por Thomas Dworetzky
, Contributing Reporter | December 12, 2016
When it comes to diagnosing breast cancer Watson is on its way to becoming the perfect second opinion.
At least a recent study suggests that the IBM brainiac software system is catching up with human doctors in accuracy, according to a recent presentation at the San Antonio Breast Cancer Symposium in San Antonio this week.
At the meeting, researchers in India reported on findings that showed that Watson for Oncology (WFO) had shown “a high degree of concordance with the recommendations of a panel of oncologists in a double-blinded validation study,” according to a meeting release.
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“Manipal Hospitals recently adopted Watson for Oncology as a tool to support our oncologists in making quality, evidence-based decisions for their patients,” the study’s lead author, Dr. S.P. Somashekhar, chairman of the Manipal Comprehensive Cancer Center of Manipal Hospitals, in Bengaluru, India, told the audience at the meeting.
He said that the study was prompted to see “how it would impact oncologists’ day-to-day practice and to assess how Watson’s recommendations compared to the decisions of our team of experts.”
The study compared the AI system's results with the determinations of the 12-15 oncologists making up the institution's multidisciplinary tumor board.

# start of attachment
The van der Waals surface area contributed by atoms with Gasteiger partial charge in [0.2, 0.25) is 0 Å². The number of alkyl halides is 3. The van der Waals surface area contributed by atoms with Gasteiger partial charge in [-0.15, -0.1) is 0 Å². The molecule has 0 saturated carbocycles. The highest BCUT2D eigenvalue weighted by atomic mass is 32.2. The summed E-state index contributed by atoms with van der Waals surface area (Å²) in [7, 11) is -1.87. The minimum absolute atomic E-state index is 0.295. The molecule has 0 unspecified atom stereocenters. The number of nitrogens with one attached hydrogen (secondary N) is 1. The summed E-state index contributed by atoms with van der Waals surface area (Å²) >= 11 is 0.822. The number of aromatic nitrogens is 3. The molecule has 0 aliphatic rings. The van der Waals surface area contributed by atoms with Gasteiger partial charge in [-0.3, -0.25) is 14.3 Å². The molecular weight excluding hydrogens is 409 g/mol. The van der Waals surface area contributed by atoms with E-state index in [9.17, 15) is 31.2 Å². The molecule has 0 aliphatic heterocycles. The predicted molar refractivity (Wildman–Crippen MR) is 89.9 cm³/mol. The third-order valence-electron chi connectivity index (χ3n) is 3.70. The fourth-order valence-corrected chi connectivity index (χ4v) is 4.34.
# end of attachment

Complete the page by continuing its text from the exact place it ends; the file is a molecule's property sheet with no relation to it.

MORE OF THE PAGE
The researchers reviewed a total of 638 breast cancer patients cared for in Manipal Hospitals.
WFO analyzed the cases and came up with three recommendations – standard treatment (REC); for consideration (FC); and not recommended (NREC).
The study found that the oncologists agreed with WFO about REC and FC recommendations 90 percent of the time.
The type — and complexity — of cancer impacted the rate of agreement. For non-metastatic disease, doctors and machine agreed 80 percent of the time. When metastases occurred, however, agreement was just 45 percent.
WFO and physicians concurred in cases of triple-negative breast cancer 68 percent of the time.
WFO did not fare as well with its analyses of HER2/neu-negative cases, however, matching the doctors in just 35 percent of the cases.
“Including HER2/neu cases opens up many more treatments and variables for consideration,” Somashekhar noted, suggesting that these trickier cases increased “the demands on human thinking capacity. More complicated cases lead to more divergent opinions on the recommended treatment.”
Regarding speed to diagnoses, WFO was a clear leader. People needed about 20 minutes for a fresh case and 12 minutes for those they were more familiar with.
Watson took a mere 40 seconds to collect and review the information and come up with a diagnosis.